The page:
Straw necked ibis at Barmah-Millewa Photo: Heather McGinness

Waterbirds Research

Releasing water in the Murray–Darling Basin for environmental purposes is often aimed at supporting the breeding activities of waterbirds in order to sustain their populations. We know broadly where waterbirds gather to breed in the Basin, and the kinds of water flows that are needed to support nesting and chick-rearing until young birds can leave the nest and survive independently (known as ‘recruitment’). Managers have identified two areas where improved knowledge would support better management of environmental flows. First, an improved understanding of the habitats that provide food for growing chicks. Second, recent losses of colonies show there is limited knowledge about species site choices, nest success and eventual recruitment, and managing nesting habitats and predators.

Research focus

The research will concentrate on understanding which flow regimes best support waterbird recruitment, and which environmental threats and pressures affect waterbird recruitment. Maximising the recruitment of young waterbirds into the adult population necessarily depends on the number of healthy chicks that fledge from each nesting colony, meaning that we need to protect and maintain nesting habitats both between and during floods.

The study will focus on colonially-breeding waterbirds such as ibis, egrets and spoonbills because they are important species for water management, are easily surveyed, and have known breeding locations. Between them, they represent a range of feeding and nesting habitats and are considered to be a reasonable model for other waterbirds in the Basin.

Our approach

To uncover the gaps in current knowledge, the Waterbirds team consulted environmental water managers and scientists, and reviewed existing published knowledge. We found two main avenues for research:

  • Where and what are the critical foraging habitats for breeding waterbirds? How might these be affected by environmental flows and threats such as habitat change?
  • What critical nesting habitat characteristics need to be supported and how do these affect recruitment? How might environmental flows, vegetation management, and pressures such as predation threaten these characteristics?

What will the research be used for?

The Waterbirds research program is aimed at helping managers to identify, maintain or restore key habitats, and better understand the scale of habitats and environmental flows that are required for successful breeding. It will produce practical information for better managing water, vegetation and feral animals to ensure ‘event readiness’ at nesting sites during and between floods to maximise recruitment. The research will also identify key nesting habitats and foraging sites, and equip managers with the information they need to maintain or restore them.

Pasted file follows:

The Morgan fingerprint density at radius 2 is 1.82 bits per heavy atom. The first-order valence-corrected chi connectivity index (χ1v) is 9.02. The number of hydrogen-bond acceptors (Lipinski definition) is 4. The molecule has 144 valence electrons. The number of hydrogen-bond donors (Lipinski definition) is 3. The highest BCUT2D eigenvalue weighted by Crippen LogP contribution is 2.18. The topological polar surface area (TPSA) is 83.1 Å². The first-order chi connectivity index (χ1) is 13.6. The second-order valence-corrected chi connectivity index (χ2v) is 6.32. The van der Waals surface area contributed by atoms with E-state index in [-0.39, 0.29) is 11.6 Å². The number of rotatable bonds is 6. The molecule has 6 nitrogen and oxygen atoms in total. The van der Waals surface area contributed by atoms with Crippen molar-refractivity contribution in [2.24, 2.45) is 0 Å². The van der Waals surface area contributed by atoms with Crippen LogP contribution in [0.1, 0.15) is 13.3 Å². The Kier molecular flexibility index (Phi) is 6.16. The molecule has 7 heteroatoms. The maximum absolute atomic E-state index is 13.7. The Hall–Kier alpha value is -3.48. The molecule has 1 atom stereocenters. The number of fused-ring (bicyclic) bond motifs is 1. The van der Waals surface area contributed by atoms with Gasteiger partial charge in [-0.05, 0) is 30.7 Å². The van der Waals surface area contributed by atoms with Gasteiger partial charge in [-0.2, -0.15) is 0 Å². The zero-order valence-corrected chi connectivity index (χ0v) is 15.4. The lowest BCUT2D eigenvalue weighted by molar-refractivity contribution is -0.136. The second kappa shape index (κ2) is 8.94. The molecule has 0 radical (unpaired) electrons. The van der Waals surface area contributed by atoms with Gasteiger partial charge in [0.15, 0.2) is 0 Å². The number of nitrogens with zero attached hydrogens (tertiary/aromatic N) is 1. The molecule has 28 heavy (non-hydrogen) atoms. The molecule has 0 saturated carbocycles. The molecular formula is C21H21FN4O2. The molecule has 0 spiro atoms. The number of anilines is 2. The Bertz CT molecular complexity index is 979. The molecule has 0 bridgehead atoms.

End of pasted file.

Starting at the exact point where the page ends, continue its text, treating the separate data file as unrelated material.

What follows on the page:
Research activities

Our field researchers will be working in known waterbird nesting sites in four sites spread across the Basin. We will use a number of techniques to collect data, including:

  • On-ground field surveys at breeding sites to identify species, track the number and size of breeding colonies over a breeding season, and monitor water levels. Surveys will also identify critical characteristics of nesting and foraging habitats, and estimate foraging success rates.
  • Satellite GPS tracking devices will track the individual movements of adult and juvenile straw-necked ibis during and after nesting. This will enable us to calculate how far birds are travelling to forage, where they forage, where juvenile birds disperse to once they are independent, and where adults go after breeding. It will also reveal whether individuals return to the same sites to breed in subsequent years. This will be one of the largest satellite GPS tracking studies of any bird species in Australia.
  • Bird identification bands will be attached to the legs of birds to permanently track their individual movements throughout Australia, contributing valuable knowledge to the Australian Bird and Bat Banding Scheme (ABBBS).
  • Motion-sensing and time-lapse cameras will be focused on nests throughout the breeding season, enabling us to quantify the feeding frequency and survival of chicks through to fledging, and the affects of threats like predation and water level changes.

Nesting spoonbills Photo: Heather McGinness



PDFFact sheet. 7 Background and work program (1040 KB)